Mindy Lubber, president, Ceres, welcomed us to the group saying: “General Mills is showing increasing leadership on climate change and we are proud to welcome the company as our newest member of BICEP. With General Mills’ global commitment to sustainable sourcing and the work it is doing to reduce GHG emissions in its direct operations and in agriculture, the company brings a lot to the table. We are certain General Mills will be an effective advocate for strong climate and energy policies.”

We also have great, long-standing partners including the Innovation Center for U.S. Dairy and Field to Market: The Alliance for Sustainable Agriculture.

And, our collaborative work includes other important multi-stakeholder groups such as the Roundtable for Sustainable Palm Oil and Bonsucro.

The imperative is clear: business, together with governments, NGOs and individuals, need to act together to reduce the human impact on climate change. Government policies that provide proportionate and clear guidance on mitigation and adaptation are essential for large scale progress.

Business investment in innovations that help reduce natural resource use and create energy alternatives is essential to reach scalable practices and technologies. And, helping individual consumers make more sustainable choices is essential to reducing the collective human impact on the environment.

We all have a part to play.

We encourage you – individuals and organizations alike – to join us in the commitment to reduce our collective environmental footprint and improve the overall health of the planet.

As consumers, we can make a difference by reducing food waste, recycling packaging, using less water and energy and by choosing more energy efficient appliances. Together, our combined actions can have a big impact.

Follow our progress as we report annually in our Global Responsibility Report and via the Carbon Disclosure Project and the Water Disclosure Project.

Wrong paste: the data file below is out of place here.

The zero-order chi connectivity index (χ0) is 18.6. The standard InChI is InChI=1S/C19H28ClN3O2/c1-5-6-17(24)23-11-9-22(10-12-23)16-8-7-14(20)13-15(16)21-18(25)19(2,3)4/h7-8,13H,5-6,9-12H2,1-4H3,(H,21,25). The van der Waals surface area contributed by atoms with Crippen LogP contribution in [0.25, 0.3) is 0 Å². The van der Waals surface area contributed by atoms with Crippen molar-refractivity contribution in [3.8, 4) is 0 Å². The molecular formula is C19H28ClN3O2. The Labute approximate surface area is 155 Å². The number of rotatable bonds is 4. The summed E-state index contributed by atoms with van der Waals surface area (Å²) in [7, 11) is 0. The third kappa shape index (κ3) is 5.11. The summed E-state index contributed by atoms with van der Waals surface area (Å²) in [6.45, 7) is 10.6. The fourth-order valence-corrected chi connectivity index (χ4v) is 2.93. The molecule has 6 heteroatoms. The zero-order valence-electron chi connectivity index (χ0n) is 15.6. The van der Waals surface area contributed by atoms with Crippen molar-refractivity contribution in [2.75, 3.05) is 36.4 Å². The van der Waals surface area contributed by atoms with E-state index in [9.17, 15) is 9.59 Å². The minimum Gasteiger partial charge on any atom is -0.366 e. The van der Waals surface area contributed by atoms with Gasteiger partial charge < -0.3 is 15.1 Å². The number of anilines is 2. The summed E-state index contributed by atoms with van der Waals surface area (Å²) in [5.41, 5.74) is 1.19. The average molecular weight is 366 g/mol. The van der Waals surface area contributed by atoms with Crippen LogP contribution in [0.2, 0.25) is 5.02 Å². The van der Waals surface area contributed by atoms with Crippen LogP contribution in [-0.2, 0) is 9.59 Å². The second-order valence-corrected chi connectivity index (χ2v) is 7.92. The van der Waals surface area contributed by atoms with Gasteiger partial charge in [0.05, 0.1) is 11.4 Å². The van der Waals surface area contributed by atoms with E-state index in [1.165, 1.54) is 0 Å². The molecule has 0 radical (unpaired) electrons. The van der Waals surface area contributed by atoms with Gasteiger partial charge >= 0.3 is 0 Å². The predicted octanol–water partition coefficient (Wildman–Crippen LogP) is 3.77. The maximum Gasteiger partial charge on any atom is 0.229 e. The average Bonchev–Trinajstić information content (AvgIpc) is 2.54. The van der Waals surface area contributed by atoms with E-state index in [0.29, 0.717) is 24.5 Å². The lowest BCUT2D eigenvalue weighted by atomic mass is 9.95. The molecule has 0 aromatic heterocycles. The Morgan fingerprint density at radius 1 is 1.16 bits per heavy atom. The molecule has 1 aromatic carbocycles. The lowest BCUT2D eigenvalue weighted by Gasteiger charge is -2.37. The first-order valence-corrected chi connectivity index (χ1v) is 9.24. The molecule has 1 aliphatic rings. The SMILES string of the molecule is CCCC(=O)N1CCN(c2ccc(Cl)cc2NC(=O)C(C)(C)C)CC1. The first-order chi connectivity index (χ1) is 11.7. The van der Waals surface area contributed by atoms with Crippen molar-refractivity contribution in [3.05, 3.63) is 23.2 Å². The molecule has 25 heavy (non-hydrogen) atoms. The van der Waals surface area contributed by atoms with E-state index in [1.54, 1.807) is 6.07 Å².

John Church is the executive vice president of supply chain operations at General Mills, based in Minneapolis. He is responsible for worldwide sourcing, product logistics, manufacturing and global engineering. He joined General Mills in 1988.

An Internet version is at this address:…


Posted at 9:41AM CDT 07/29/14 by Bryce Anderson
Comments (9)
This is good as long as they follow through and that the practices are truly "sustainable". All industries need to have similar polices as in the end creating a smaller carbon footprint is not only good for the environment but also reduces their usage of fossil fuels which are rapidly depleting. Hopefully General Mills will become a model company in this area.
Posted by Jay Mcginnis at 6:00AM CDT 07/30/14
Would be nice if they defined their goals and defined what they mean by sustainable agriculture. Without specifics it looks like they are just patting themselves on the back to look green for uninformed consumers like they did when they said Cheerios were GMO free. Average consumer doesn't know oats are all non-GMO. Nice advertising but show us what you really plan to do.
Posted by David Kessler at 9:44AM CDT 07/30/14
I was in the Teamsters Union for 30 years and have developed a real good B.S. detector and right now it is going off big time.
Posted by GORDON KEYES at 10:45AM CDT 07/30/14
Right on Gordon. It starts with Global Warming and climate change misinformation and then comes these sort of solutions. End result is more corporate and government control and less private ownership and control.
Posted by bbob at 1:00PM CDT 07/30/14
Winds are shifting. You climate change guys need to check the news. You have your heads so far in the sand you are not hearing what's going on NOW!
Posted by BD, NE LA. at 6:18AM CDT 07/31/14
" End result is more corporate and government control and less private ownership and control." BINGO! I ask has the writer investigated or anyone seen what these audits to upstream suppliers look like? It is an open book for corporate theft of trade secrets and incredibly evasive into the records of a company. Walmart tried to force this upon our company and some of the audit literally treats you as if you are a third world company. We chose to not expose our company this insanity. Yes we should become more efficient and the free market dictates I walk into my company every day and improve every aspect to remain competitive!
Posted by Unknown at 8:22AM CDT 07/31/14
I am asking General Mills for more details on the actions cited in the news release. I would think that the farm organization policy staff folks would also be in touch on this topic.
Posted by Bryce Anderson at 8:47AM CDT 07/31/14
There is not such a thing as, "upstream", in ecology. When the entire picture is viewed, the Circle of Life would be a much more accurate description of the subject. As long as people are consuming food, they are someplace on the circle. Defining upstream or downstream is nothing more than smoke and mirrors. Sustainable agriculture has a legal definition, as adopted by Congress. Too bad people abuse this in order to justify and support their own agenda.